This is true on every front. Few 7-footers are as slippery and slithery as Kaminsky, with nimble footwork and nifty finishing ability around the rim, while also representing a threat at the arc. (He’s hit 6 of 11 three-pointers during the NCAA tournament.) And fewer still of these players appear out of thin air as college juniors. And still fewer stick around once affixed with first-round draft pick grade no one would have applied to them just months earlier.
But no one thinks or acts quite like Frank Kaminsky, either.
“This last year in college has been worth more than any dollar amount,” he said Sunday. “I mean, if you put like $10 billion in front of me, I obviously wouldn’t say that. But just (compared to) an NBA contract, waiting another year, this has been way more than worth it. This has been one of the best years of my life and you can’t trade that for anything.”
Consider this as well: The player who in two seasons went from a nobody to meeting Will Ferrell couldn’t be more reticent about the klieg lights he can’t escape. “We always joke that he hates people,” Gasser said. No one on the Badgers, save perhaps Wisconsin native Sam Dekker, endures more claustrophobia in public. And no one disdains it more, which of course only exacerbates the problem. “We always want to see how he handles it,” forward DujeDukan said, “so we have him go first through the media piles or through the fans, just because he doesn’t like it.”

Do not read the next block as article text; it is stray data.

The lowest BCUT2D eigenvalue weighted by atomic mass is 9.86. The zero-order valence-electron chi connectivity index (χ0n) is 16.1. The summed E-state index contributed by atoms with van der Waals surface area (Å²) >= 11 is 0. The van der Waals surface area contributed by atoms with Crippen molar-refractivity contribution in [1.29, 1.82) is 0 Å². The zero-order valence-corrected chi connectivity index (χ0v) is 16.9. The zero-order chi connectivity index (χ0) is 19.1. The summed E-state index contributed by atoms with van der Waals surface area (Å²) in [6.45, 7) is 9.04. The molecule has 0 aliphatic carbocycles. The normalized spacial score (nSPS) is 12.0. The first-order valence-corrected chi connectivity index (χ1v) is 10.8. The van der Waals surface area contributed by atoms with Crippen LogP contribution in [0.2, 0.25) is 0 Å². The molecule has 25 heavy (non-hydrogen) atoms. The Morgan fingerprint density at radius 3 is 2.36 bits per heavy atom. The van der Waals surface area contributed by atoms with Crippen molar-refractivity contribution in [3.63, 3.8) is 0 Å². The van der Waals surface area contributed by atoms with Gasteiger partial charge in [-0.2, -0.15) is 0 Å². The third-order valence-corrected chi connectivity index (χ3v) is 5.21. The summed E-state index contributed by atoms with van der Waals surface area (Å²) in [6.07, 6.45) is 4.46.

His personality acts as a shield in these cases, his father believes; Kaminsky grew up tall and had to find a way to fit in. And his parents encouraged a strong-minded approach to doing so. “We raised our kids to be independent and think on their feet,” Frank Sr. said. Essentially, his son’s antics and hijinks are a way to wander about the world on his own terms.